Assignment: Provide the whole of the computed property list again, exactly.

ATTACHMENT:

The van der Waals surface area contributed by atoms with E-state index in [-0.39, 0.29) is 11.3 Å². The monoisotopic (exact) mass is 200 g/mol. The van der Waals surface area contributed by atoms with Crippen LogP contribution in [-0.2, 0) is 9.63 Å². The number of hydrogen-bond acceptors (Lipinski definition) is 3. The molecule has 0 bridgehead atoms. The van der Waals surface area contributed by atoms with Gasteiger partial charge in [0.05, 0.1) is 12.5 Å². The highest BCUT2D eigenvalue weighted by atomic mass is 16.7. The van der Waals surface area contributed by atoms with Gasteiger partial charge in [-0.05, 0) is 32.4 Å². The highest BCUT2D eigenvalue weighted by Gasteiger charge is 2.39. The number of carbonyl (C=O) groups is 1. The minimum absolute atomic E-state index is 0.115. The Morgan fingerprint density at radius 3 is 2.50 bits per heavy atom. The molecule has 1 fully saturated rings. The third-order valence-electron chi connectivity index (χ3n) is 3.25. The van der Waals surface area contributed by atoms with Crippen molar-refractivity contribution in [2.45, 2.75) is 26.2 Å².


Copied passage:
The van der Waals surface area contributed by atoms with E-state index in [-0.39, 0.29) is 11.3 Å². The monoisotopic (exact) mass is 200 g/mol. The van der Waals surface area contributed by atoms with Crippen LogP contribution in [-0.2, 0) is 9.63 Å². The number of hydrogen-bond acceptors (Lipinski definition) is 3. The molecule has 0 bridgehead atoms. The van der Waals surface area contributed by atoms with Gasteiger partial charge in [0.05, 0.1) is 12.5 Å². The highest BCUT2D eigenvalue weighted by atomic mass is 16.7. The van der Waals surface area contributed by atoms with Gasteiger partial charge in [-0.05, 0) is 32.4 Å². The highest BCUT2D eigenvalue weighted by Gasteiger charge is 2.39. The number of carbonyl (C=O) groups is 1. The minimum absolute atomic E-state index is 0.115. The Morgan fingerprint density at radius 3 is 2.50 bits per heavy atom. The molecule has 1 fully saturated rings. The third-order valence-electron chi connectivity index (χ3n) is 3.25. The van der Waals surface area contributed by atoms with Crippen molar-refractivity contribution in [2.45, 2.75) is 26.2 Å².